Schenectady County

Capitol Plaza future a town IDA target

Despite Capitol Plaza’s prime location at one of Rotterdam’s busiest intersections, the dilapidat


Despite Capitol Plaza’s prime location at one of Rotterdam’s busiest intersections, the dilapidated complex remains vacant.

Plans to build a 14,500-square-foot Walgreens pharmacy on the site crumbled more than six months ago and the property appears no closer to attracting a new development today. Town officials aren’t even sure which of the three real estate signs posted on the building belongs to the company marketing the property.

“We really don’t know who is listing the building,” said town Code Enforcement officer Pat Carroll.

But that could change. The Rotterdam Industrial Development Agency is in discussions with building owner Jeff Musiker.

Scott Krikorian, the recently hired executive director of the Rotterdam IDA, approached Musiker this fall with an offer to help market the property. And though declining to discuss what the agreement would entail, he said Musiker seems interested.

“I think we’re getting very close to signing on to work with him,” he said. “They’re looking at different options and I’ve given him the option to work with us.”

Calls to Musiker were not returned Tuesday evening.

The kitschy 1950s-era shopping center at the corner of Altamont Avenue and Curry Road once bustled with more than a dozen businesses. At least one — Ferrara’s Dance Studio — had been located in the two-story building for more than 40 years before plans for the drugstore were submitted to the town in 2005 and approved a year later.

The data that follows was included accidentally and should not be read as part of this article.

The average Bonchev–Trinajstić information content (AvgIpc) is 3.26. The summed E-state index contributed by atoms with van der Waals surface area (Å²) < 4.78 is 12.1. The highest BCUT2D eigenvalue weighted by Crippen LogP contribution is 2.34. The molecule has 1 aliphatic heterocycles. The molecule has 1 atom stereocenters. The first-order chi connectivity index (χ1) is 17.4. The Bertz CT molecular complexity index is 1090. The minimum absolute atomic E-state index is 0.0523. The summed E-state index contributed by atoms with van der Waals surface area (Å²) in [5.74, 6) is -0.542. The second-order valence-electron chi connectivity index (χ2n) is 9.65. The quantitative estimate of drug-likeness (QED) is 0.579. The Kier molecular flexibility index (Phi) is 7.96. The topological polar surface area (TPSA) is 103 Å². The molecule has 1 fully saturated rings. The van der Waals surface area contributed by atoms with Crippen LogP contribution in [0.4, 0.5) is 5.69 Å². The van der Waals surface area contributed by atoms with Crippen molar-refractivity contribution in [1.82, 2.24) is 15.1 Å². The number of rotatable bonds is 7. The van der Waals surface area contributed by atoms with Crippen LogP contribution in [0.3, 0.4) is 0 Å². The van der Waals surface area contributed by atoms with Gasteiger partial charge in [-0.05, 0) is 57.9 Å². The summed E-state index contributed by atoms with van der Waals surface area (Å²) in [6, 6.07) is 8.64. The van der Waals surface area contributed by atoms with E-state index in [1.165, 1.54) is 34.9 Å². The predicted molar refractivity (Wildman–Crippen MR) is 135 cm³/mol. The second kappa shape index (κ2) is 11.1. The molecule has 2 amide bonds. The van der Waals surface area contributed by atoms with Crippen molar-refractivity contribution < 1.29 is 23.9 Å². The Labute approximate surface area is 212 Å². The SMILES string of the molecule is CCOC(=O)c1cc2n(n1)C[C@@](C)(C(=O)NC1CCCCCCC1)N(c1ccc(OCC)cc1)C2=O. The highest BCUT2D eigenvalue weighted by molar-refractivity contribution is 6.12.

But the project faced hurdles including the acquisition of more land, the relocation of tenants that had signed long-term leases with Capitol Plaza and delays on the part of the prospective developer, HDB Ventures. In August 2008, a spokeswoman from Walgreens said the company was no longer interested in building the store.

Musiker and HDB continued to negotiate for several months. But, the continued downturn of the economy eventually put an end to the project in June.

Ever since, the town’s code enforcers have been trying to bring the building into compliance. Carroll said the town has received a number of complaints about the condition of the property since June and could soon issue citations for its poor condition.

The main violation are the signs that advertise businesses no longer there. For instance, the Newest Lunch and I Love New York Pizza signs still hang from the building, despite the last of the businesses leaving in February 2008.

“Things still need to be addressed there,” Carroll said.

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